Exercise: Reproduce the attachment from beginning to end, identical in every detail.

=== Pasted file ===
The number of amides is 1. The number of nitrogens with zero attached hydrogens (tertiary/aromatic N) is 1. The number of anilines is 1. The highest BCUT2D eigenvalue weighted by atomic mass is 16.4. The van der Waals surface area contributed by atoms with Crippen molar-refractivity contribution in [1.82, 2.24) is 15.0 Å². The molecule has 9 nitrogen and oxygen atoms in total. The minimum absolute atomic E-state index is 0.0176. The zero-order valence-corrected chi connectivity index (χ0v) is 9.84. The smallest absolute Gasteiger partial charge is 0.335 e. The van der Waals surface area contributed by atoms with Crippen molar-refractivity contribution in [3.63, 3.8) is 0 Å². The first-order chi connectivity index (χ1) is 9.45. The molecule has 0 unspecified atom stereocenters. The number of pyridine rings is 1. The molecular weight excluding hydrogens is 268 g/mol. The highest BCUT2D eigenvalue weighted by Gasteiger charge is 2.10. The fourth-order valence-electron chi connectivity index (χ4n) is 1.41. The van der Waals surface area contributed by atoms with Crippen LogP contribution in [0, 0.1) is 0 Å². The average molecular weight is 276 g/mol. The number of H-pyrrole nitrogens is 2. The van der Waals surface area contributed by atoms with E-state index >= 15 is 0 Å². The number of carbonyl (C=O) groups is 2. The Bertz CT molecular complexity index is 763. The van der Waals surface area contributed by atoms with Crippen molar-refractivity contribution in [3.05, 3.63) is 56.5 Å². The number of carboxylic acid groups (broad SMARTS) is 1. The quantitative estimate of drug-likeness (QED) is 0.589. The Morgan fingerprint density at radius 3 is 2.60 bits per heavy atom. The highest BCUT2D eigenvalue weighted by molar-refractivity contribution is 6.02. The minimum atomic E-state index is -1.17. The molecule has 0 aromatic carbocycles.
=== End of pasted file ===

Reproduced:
The number of amides is 1. The number of nitrogens with zero attached hydrogens (tertiary/aromatic N) is 1. The number of anilines is 1. The highest BCUT2D eigenvalue weighted by atomic mass is 16.4. The van der Waals surface area contributed by atoms with Crippen molar-refractivity contribution in [1.82, 2.24) is 15.0 Å². The molecule has 9 nitrogen and oxygen atoms in total. The minimum absolute atomic E-state index is 0.0176. The zero-order valence-corrected chi connectivity index (χ0v) is 9.84. The smallest absolute Gasteiger partial charge is 0.335 e. The van der Waals surface area contributed by atoms with Crippen molar-refractivity contribution in [3.63, 3.8) is 0 Å². The first-order chi connectivity index (χ1) is 9.45. The molecule has 0 unspecified atom stereocenters. The number of pyridine rings is 1. The molecular weight excluding hydrogens is 268 g/mol. The highest BCUT2D eigenvalue weighted by Gasteiger charge is 2.10. The fourth-order valence-electron chi connectivity index (χ4n) is 1.41. The van der Waals surface area contributed by atoms with Crippen LogP contribution in [0, 0.1) is 0 Å². The average molecular weight is 276 g/mol. The number of H-pyrrole nitrogens is 2. The van der Waals surface area contributed by atoms with E-state index >= 15 is 0 Å². The number of carbonyl (C=O) groups is 2. The Bertz CT molecular complexity index is 763. The van der Waals surface area contributed by atoms with Crippen molar-refractivity contribution in [3.05, 3.63) is 56.5 Å². The number of carboxylic acid groups (broad SMARTS) is 1. The quantitative estimate of drug-likeness (QED) is 0.589. The Morgan fingerprint density at radius 3 is 2.60 bits per heavy atom. The highest BCUT2D eigenvalue weighted by molar-refractivity contribution is 6.02. The minimum atomic E-state index is -1.17. The molecule has 0 aromatic carbocycles.